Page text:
One other example is the use of distressing pictures of starving children during fundraising dinners. This technique is copied from white American Evangelists – those who like to turn the Sunday masses into giant TV shows – and boasts a very pervasive yet effective way of obtaining funds: through guilt. The method is exactly the same: in the middle of a non-related religious event (which could be about anything from marriage or fiqh to Islamophobia or philosophy), the talk is suddenly interrupted by a heartbreaking video of amputated or sick people crying, often with children, accompanied by a tear-shedding melody before an army of volunteers harvest the audience’s rows with donation buckets. I will not even mention the commercial rhetoric that ‘your donations are building you a castle in Jannah’. Not only does it use, without any dignity, people affected by diseases as fundraising tools, but it also perpetuates this binary and simplistic narrative of the North having to help the desperate South. Perhaps organisations’ fundraising officers have found that guilt raises more money than love, care or trust, but first, it would be worth researching if historically Zakat and Sadaqa were collected by making people feel horribly guilty.

Many would point out in their defence that charities need social media for promoting their projects, and that these kind of selfies are what works best – or what everyone does. However, the problem does not lie with social media itself, but rather how we use it. Furthermore, it is possible to find a middle-way. If we look at small grassroots Muslim charities, there is a way of being effective without sacrificing ethics. Rumi’s Kitchen or Children of Adam in London are leading examples: they have a no-selfie policy, they don’t use high-visibility jackets (not to create a division between volunteers and beneficiaries) and they promote conversation between volunteers and beneficiaries. Their communication on social media is minimal, organic and yet it works. Many more examples exist to show that it is not necessary to copy everything modern society produces to actually make a difference.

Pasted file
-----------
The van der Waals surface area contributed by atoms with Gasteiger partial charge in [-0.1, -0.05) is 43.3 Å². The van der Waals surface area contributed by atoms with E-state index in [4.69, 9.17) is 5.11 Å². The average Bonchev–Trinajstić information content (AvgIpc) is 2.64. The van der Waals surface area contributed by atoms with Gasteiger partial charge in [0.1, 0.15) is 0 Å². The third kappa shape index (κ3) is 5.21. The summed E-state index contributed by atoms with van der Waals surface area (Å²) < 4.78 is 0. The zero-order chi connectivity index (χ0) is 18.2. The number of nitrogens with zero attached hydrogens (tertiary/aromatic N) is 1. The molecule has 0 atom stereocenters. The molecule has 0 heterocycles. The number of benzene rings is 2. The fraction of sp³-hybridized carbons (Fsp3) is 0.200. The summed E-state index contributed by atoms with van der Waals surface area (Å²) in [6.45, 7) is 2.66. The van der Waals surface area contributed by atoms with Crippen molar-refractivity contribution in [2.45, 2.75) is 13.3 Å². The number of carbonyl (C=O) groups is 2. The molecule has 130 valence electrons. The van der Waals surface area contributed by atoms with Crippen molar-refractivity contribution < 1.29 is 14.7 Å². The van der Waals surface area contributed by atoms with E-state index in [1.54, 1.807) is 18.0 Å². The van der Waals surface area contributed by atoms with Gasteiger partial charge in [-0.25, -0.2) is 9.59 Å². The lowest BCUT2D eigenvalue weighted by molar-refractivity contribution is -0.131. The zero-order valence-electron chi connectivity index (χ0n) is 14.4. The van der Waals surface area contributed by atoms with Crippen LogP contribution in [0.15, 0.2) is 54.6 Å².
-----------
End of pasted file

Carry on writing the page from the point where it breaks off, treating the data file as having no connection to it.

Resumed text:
So, what strategy for large charities? For those sending volunteers abroad, SAIH’s guide offers some practical solutions:

  1. Promote dignity: avoid propagating stereotypes (like depicting areas you visit as plagued by war, diseases and poverty – we have the DailyMail for that)
  2. Gain informed consent: did you ask for their authorisation?
  3. Question your intentions: why do you travel? Are you making yourself the subject or the issues you are seeing?
  4. Bring down stereotypes: portray people in ways that enhance connection: ask about their life stories or anything they would like to share.

On the other hand, it is understandably difficult to escape these behaviours when large charities are caught in a race for numbers. When people define success in terms of money, Facebook likes, retweets and YouTube views, enough will never be enough. The multi-million pound/dollar Muslim charity industry has traditionally been focused on projects abroad. It is incredibly important knowing that Muslims in the West donate generously; however, it is fundamental to take into account that the young and upcoming generations are more concerned about local problems such as homelessness, children and single parents in poverty, Islamophobia, mental health and more – the recent Grenfell tower tragedy demonstrated this noticeably. Research has shown that people give and commit more sustainably to causes they can relate to, and for which they can actually see that they make a difference.  It is perhaps time for big charities to rethink their strategies and focus on more relatable local issues so people can dedicate resources out of trust rather than guilt.

On a final note regarding the fetishisation of poverty, while Islamophobia is prevalent, we don’t need more media attention for replicating problematic behaviours. Most importantly, as Muslims, while we boast so much about our ethics being respectful of people from any ethnicity, culture, religion or class, shouldn’t we pave the way for showing what the best practices are?

by William Barylo